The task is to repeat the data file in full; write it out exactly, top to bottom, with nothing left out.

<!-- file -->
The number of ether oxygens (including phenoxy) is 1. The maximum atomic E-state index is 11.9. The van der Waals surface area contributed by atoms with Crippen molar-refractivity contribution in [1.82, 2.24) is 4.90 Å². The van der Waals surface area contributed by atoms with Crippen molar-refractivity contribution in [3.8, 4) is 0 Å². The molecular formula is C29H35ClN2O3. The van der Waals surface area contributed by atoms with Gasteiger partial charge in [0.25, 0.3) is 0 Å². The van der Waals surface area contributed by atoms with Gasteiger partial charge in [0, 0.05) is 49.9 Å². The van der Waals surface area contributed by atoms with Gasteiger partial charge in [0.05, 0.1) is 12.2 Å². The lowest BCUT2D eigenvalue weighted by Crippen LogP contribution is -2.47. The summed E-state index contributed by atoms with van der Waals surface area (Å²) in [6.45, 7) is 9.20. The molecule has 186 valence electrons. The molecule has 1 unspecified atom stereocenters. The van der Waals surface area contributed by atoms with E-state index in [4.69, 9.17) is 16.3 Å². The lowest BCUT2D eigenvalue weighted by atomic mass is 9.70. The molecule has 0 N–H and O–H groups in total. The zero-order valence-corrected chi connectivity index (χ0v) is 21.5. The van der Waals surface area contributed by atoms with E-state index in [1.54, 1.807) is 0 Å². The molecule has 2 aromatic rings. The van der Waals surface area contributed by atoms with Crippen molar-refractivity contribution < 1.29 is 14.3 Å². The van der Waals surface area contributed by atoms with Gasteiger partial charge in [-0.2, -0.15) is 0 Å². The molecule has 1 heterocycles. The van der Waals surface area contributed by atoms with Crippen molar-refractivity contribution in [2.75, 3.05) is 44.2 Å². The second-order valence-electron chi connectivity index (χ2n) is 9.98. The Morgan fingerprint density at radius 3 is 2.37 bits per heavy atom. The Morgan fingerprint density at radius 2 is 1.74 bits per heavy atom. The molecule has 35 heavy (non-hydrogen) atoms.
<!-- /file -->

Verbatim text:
The number of ether oxygens (including phenoxy) is 1. The maximum atomic E-state index is 11.9. The van der Waals surface area contributed by atoms with Crippen molar-refractivity contribution in [1.82, 2.24) is 4.90 Å². The van der Waals surface area contributed by atoms with Crippen molar-refractivity contribution in [3.8, 4) is 0 Å². The molecular formula is C29H35ClN2O3. The van der Waals surface area contributed by atoms with Gasteiger partial charge in [0.25, 0.3) is 0 Å². The van der Waals surface area contributed by atoms with Gasteiger partial charge in [0, 0.05) is 49.9 Å². The van der Waals surface area contributed by atoms with Gasteiger partial charge in [0.05, 0.1) is 12.2 Å². The lowest BCUT2D eigenvalue weighted by Crippen LogP contribution is -2.47. The summed E-state index contributed by atoms with van der Waals surface area (Å²) in [6.45, 7) is 9.20. The molecule has 186 valence electrons. The molecule has 1 unspecified atom stereocenters. The van der Waals surface area contributed by atoms with E-state index in [4.69, 9.17) is 16.3 Å². The lowest BCUT2D eigenvalue weighted by atomic mass is 9.70. The molecule has 0 N–H and O–H groups in total. The zero-order valence-corrected chi connectivity index (χ0v) is 21.5. The van der Waals surface area contributed by atoms with E-state index in [1.54, 1.807) is 0 Å². The molecule has 2 aromatic rings. The van der Waals surface area contributed by atoms with Crippen molar-refractivity contribution < 1.29 is 14.3 Å². The van der Waals surface area contributed by atoms with Gasteiger partial charge in [-0.2, -0.15) is 0 Å². The molecule has 1 heterocycles. The van der Waals surface area contributed by atoms with Crippen molar-refractivity contribution in [2.75, 3.05) is 44.2 Å². The second-order valence-electron chi connectivity index (χ2n) is 9.98. The Morgan fingerprint density at radius 3 is 2.37 bits per heavy atom. The Morgan fingerprint density at radius 2 is 1.74 bits per heavy atom. The molecule has 35 heavy (non-hydrogen) atoms.